Tsuga's Children begins: "Once there was a family named Hemlock who lived, in another time, near the base of Cascom Mountain …". Into the Hemlock family's timeless environs—the distilled setting for Thomas Williams's allegorical tale—comes an ancient, dark personage who does not use her tongue to speak or her eyes to see. She moves into the Hemlocks' humble home and lures the children, Arn and Jen, to the valley of a dark mountain inhabited by an immortal race called Old People. There they become spiritual children of the legendary Tsuga…. Through initiation and trial by fire, Arn and Jen attain ultimate knowledge of that which is beyond the utterable and the visually verifiable.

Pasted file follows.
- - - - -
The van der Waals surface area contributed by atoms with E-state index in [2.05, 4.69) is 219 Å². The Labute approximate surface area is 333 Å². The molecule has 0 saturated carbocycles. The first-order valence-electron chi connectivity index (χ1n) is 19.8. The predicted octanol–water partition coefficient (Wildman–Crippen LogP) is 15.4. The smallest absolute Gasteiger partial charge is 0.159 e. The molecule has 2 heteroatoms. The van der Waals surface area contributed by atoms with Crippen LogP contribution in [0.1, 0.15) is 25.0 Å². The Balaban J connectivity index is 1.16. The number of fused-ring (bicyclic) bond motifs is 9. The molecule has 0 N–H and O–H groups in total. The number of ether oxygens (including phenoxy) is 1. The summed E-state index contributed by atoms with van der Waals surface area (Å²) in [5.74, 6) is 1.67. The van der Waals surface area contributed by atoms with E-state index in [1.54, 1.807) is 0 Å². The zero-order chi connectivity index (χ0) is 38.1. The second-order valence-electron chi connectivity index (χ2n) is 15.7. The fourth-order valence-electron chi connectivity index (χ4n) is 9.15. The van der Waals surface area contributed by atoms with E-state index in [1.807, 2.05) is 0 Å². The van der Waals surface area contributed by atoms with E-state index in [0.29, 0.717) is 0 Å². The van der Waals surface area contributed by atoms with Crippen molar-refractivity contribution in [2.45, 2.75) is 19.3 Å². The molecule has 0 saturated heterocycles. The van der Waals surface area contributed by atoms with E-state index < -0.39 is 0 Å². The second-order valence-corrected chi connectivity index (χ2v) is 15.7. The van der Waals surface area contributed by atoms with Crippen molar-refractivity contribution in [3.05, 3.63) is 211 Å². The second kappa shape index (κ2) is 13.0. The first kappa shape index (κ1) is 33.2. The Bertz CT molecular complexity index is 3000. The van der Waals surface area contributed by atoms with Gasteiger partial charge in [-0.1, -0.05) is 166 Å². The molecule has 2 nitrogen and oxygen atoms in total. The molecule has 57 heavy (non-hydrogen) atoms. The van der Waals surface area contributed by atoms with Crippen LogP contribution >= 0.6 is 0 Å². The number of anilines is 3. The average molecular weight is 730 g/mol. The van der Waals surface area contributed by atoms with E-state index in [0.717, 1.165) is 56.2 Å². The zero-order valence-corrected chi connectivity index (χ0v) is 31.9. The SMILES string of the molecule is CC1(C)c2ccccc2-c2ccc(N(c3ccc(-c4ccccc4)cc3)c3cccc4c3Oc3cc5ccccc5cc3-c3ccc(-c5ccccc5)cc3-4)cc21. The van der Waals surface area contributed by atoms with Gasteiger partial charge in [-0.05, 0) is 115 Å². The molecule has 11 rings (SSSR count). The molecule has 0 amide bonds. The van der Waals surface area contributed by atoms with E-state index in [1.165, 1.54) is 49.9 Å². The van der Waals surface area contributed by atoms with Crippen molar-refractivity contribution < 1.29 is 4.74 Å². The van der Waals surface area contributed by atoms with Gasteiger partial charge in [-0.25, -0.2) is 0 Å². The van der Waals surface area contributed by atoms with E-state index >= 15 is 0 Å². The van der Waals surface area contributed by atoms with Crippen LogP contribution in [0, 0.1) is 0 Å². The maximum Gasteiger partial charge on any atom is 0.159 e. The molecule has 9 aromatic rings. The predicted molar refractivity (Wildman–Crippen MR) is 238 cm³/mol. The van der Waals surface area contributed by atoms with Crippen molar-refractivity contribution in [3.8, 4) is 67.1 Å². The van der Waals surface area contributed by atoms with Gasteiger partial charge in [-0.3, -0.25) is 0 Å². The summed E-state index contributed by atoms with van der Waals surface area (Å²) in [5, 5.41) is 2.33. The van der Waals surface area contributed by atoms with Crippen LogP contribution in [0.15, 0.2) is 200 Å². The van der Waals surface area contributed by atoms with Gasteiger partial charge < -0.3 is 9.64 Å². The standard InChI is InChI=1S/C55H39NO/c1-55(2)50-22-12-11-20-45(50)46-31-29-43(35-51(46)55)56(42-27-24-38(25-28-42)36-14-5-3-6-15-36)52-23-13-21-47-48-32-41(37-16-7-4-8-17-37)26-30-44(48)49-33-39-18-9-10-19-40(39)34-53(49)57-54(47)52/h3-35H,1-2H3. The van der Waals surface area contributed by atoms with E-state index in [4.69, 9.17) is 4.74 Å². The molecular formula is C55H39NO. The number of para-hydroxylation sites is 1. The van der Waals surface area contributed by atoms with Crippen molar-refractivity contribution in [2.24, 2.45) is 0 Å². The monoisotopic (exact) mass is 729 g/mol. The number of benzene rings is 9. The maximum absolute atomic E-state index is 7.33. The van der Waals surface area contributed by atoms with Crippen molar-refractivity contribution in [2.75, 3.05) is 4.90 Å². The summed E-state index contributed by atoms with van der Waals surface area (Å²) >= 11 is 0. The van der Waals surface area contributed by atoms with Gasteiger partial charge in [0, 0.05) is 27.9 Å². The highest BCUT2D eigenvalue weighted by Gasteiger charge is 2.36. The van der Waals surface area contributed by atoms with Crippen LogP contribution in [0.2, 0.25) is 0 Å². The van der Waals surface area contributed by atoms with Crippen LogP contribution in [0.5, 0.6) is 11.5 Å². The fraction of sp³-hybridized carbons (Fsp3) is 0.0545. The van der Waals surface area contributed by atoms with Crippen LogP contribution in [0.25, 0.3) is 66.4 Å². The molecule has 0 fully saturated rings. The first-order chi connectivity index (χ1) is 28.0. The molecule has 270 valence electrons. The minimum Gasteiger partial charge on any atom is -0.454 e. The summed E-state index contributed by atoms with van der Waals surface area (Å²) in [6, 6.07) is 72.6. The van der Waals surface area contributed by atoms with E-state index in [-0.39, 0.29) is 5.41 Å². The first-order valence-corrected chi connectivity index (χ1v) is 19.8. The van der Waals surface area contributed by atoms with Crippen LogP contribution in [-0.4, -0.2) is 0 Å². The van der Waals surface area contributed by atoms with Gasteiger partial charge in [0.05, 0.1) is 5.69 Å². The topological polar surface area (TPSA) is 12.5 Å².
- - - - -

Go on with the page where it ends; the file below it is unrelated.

Surely the universality of such a theme and the simplicity of the storytelling should not offend one. Yet this reader was put off by the author's indulging himself in lofty themes that students of literature fondly embrace as mirror evidence of their own superior sensibilities and noble natures. The same preciousness is found in Williams's prior novel, The Hair of Harry Roux…. Both Roux and Tsuga are bathed in self-congratulatory virtue. While in Tsuga the implication of myth is manifestly present, it cannot work its intended spell, for magic and wonder do not illuminate or attend it.
Linda Kuehl, "Books in Brief: 'Tsuga's Children'," in Saturday Review (© 1977 by Saturday Review Magazine Corp.; reprinted with permission), Vol. 4, No. 20, July 9, 1977, p. 36.